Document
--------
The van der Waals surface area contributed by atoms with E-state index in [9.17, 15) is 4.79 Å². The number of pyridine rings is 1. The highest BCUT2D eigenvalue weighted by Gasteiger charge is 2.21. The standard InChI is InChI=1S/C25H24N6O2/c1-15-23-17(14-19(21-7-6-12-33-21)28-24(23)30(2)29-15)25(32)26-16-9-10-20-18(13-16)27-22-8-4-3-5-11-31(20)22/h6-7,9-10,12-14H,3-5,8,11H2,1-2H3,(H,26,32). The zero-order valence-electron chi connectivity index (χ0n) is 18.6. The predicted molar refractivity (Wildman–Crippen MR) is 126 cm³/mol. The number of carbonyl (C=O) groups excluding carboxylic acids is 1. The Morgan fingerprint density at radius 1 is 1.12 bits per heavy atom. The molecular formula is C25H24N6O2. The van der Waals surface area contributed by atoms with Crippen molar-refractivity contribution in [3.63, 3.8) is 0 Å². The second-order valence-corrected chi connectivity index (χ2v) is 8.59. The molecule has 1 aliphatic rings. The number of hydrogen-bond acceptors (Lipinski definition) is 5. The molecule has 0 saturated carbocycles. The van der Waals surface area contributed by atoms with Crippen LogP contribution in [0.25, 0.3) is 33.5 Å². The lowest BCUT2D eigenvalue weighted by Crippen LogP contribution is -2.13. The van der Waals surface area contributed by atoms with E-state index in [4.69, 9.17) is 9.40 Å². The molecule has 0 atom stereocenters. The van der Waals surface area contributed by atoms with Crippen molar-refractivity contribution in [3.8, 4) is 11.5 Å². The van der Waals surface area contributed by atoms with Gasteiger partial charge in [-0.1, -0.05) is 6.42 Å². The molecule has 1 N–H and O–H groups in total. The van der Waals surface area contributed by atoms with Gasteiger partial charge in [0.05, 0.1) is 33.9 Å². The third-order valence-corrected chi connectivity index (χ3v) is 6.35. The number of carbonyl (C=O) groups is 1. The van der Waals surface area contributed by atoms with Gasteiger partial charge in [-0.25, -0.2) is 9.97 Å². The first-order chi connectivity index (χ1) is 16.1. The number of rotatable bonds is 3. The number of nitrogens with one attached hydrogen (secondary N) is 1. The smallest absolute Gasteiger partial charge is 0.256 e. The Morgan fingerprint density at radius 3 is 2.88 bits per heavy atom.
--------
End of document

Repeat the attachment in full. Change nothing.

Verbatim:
The van der Waals surface area contributed by atoms with E-state index in [9.17, 15) is 4.79 Å². The number of pyridine rings is 1. The highest BCUT2D eigenvalue weighted by Gasteiger charge is 2.21. The standard InChI is InChI=1S/C25H24N6O2/c1-15-23-17(14-19(21-7-6-12-33-21)28-24(23)30(2)29-15)25(32)26-16-9-10-20-18(13-16)27-22-8-4-3-5-11-31(20)22/h6-7,9-10,12-14H,3-5,8,11H2,1-2H3,(H,26,32). The zero-order valence-electron chi connectivity index (χ0n) is 18.6. The predicted molar refractivity (Wildman–Crippen MR) is 126 cm³/mol. The number of carbonyl (C=O) groups excluding carboxylic acids is 1. The Morgan fingerprint density at radius 1 is 1.12 bits per heavy atom. The molecular formula is C25H24N6O2. The van der Waals surface area contributed by atoms with Crippen molar-refractivity contribution in [3.63, 3.8) is 0 Å². The second-order valence-corrected chi connectivity index (χ2v) is 8.59. The molecule has 1 aliphatic rings. The number of hydrogen-bond acceptors (Lipinski definition) is 5. The molecule has 0 saturated carbocycles. The van der Waals surface area contributed by atoms with Crippen LogP contribution in [0.25, 0.3) is 33.5 Å². The lowest BCUT2D eigenvalue weighted by Crippen LogP contribution is -2.13. The van der Waals surface area contributed by atoms with E-state index in [4.69, 9.17) is 9.40 Å². The molecule has 0 atom stereocenters. The van der Waals surface area contributed by atoms with Crippen molar-refractivity contribution in [3.8, 4) is 11.5 Å². The van der Waals surface area contributed by atoms with Gasteiger partial charge in [-0.1, -0.05) is 6.42 Å². The molecule has 1 N–H and O–H groups in total. The van der Waals surface area contributed by atoms with Gasteiger partial charge in [0.05, 0.1) is 33.9 Å². The third-order valence-corrected chi connectivity index (χ3v) is 6.35. The number of carbonyl (C=O) groups is 1. The van der Waals surface area contributed by atoms with Gasteiger partial charge in [-0.25, -0.2) is 9.97 Å². The first-order chi connectivity index (χ1) is 16.1. The number of rotatable bonds is 3. The number of nitrogens with one attached hydrogen (secondary N) is 1. The smallest absolute Gasteiger partial charge is 0.256 e. The Morgan fingerprint density at radius 3 is 2.88 bits per heavy atom.